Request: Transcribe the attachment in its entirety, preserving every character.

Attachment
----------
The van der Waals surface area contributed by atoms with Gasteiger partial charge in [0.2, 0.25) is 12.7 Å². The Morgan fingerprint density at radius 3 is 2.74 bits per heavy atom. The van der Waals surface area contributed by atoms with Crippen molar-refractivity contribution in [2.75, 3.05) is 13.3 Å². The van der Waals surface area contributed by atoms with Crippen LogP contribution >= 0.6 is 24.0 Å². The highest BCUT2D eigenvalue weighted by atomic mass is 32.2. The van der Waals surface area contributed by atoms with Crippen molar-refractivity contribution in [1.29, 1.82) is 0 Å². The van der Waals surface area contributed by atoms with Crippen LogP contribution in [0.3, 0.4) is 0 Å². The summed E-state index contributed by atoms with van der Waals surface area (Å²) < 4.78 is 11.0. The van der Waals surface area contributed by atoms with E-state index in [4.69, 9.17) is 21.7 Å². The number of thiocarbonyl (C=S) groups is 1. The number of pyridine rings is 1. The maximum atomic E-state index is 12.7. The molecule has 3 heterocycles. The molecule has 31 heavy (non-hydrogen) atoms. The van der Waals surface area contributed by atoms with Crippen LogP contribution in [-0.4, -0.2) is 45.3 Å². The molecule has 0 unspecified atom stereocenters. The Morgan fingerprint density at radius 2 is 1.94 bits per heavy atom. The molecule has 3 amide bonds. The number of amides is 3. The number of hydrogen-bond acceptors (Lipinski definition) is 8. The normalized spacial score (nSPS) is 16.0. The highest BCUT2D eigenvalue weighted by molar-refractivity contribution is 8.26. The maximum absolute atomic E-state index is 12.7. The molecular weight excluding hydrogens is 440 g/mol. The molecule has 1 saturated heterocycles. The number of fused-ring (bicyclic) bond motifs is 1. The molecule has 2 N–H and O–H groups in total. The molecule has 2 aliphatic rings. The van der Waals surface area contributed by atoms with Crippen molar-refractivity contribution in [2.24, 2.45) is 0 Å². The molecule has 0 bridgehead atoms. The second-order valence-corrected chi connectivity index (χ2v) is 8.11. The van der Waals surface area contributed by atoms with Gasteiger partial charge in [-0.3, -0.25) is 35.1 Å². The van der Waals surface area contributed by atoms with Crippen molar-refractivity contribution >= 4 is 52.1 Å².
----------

The van der Waals surface area contributed by atoms with Gasteiger partial charge in [0.2, 0.25) is 12.7 Å². The Morgan fingerprint density at radius 3 is 2.74 bits per heavy atom. The van der Waals surface area contributed by atoms with Crippen molar-refractivity contribution in [2.75, 3.05) is 13.3 Å². The van der Waals surface area contributed by atoms with Crippen LogP contribution >= 0.6 is 24.0 Å². The highest BCUT2D eigenvalue weighted by atomic mass is 32.2. The van der Waals surface area contributed by atoms with Crippen molar-refractivity contribution in [1.29, 1.82) is 0 Å². The van der Waals surface area contributed by atoms with Crippen LogP contribution in [0.3, 0.4) is 0 Å². The summed E-state index contributed by atoms with van der Waals surface area (Å²) < 4.78 is 11.0. The van der Waals surface area contributed by atoms with E-state index in [4.69, 9.17) is 21.7 Å². The number of thiocarbonyl (C=S) groups is 1. The number of pyridine rings is 1. The maximum atomic E-state index is 12.7. The molecule has 3 heterocycles. The molecule has 31 heavy (non-hydrogen) atoms. The van der Waals surface area contributed by atoms with Crippen LogP contribution in [-0.4, -0.2) is 45.3 Å². The molecule has 0 unspecified atom stereocenters. The Morgan fingerprint density at radius 2 is 1.94 bits per heavy atom. The molecule has 3 amide bonds. The number of amides is 3. The number of hydrogen-bond acceptors (Lipinski definition) is 8. The normalized spacial score (nSPS) is 16.0. The highest BCUT2D eigenvalue weighted by molar-refractivity contribution is 8.26. The maximum absolute atomic E-state index is 12.7. The molecular weight excluding hydrogens is 440 g/mol. The molecule has 1 saturated heterocycles. The number of fused-ring (bicyclic) bond motifs is 1. The molecule has 2 N–H and O–H groups in total. The molecule has 2 aliphatic rings. The van der Waals surface area contributed by atoms with Crippen molar-refractivity contribution in [2.24, 2.45) is 0 Å². The molecule has 0 bridgehead atoms. The second-order valence-corrected chi connectivity index (χ2v) is 8.11. The van der Waals surface area contributed by atoms with Gasteiger partial charge in [-0.3, -0.25) is 35.1 Å². The van der Waals surface area contributed by atoms with Crippen molar-refractivity contribution >= 4 is 52.1 Å².